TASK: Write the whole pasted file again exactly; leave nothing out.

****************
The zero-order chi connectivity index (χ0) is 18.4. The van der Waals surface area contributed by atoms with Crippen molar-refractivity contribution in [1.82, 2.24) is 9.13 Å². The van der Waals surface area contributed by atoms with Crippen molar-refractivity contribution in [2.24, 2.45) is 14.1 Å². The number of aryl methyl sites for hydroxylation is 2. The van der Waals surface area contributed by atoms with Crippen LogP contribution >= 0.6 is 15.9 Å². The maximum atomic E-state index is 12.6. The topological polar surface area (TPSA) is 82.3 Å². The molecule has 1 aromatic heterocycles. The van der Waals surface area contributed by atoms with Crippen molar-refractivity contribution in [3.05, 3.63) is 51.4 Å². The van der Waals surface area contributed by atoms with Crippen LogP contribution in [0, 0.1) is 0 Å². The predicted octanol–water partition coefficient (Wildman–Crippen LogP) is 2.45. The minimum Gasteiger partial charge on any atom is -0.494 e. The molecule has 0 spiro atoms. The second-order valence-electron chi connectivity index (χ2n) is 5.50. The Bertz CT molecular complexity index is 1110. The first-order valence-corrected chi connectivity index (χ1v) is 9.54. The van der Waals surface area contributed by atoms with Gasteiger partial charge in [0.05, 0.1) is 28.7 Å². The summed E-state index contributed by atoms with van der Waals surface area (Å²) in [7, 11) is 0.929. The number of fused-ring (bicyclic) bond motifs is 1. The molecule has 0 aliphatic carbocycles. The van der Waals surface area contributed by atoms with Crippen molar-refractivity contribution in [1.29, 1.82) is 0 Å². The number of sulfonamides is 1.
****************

The zero-order chi connectivity index (χ0) is 18.4. The van der Waals surface area contributed by atoms with Crippen molar-refractivity contribution in [1.82, 2.24) is 9.13 Å². The van der Waals surface area contributed by atoms with Crippen molar-refractivity contribution in [2.24, 2.45) is 14.1 Å². The number of aryl methyl sites for hydroxylation is 2. The van der Waals surface area contributed by atoms with Crippen LogP contribution >= 0.6 is 15.9 Å². The maximum atomic E-state index is 12.6. The topological polar surface area (TPSA) is 82.3 Å². The molecule has 1 aromatic heterocycles. The van der Waals surface area contributed by atoms with Crippen molar-refractivity contribution in [3.05, 3.63) is 51.4 Å². The van der Waals surface area contributed by atoms with Crippen LogP contribution in [0, 0.1) is 0 Å². The predicted octanol–water partition coefficient (Wildman–Crippen LogP) is 2.45. The minimum Gasteiger partial charge on any atom is -0.494 e. The molecule has 0 spiro atoms. The second-order valence-electron chi connectivity index (χ2n) is 5.50. The Bertz CT molecular complexity index is 1110. The first-order valence-corrected chi connectivity index (χ1v) is 9.54. The van der Waals surface area contributed by atoms with Gasteiger partial charge in [0.05, 0.1) is 28.7 Å². The summed E-state index contributed by atoms with van der Waals surface area (Å²) in [7, 11) is 0.929. The number of fused-ring (bicyclic) bond motifs is 1. The molecule has 0 aliphatic carbocycles. The van der Waals surface area contributed by atoms with Crippen molar-refractivity contribution in [1.29, 1.82) is 0 Å². The number of sulfonamides is 1.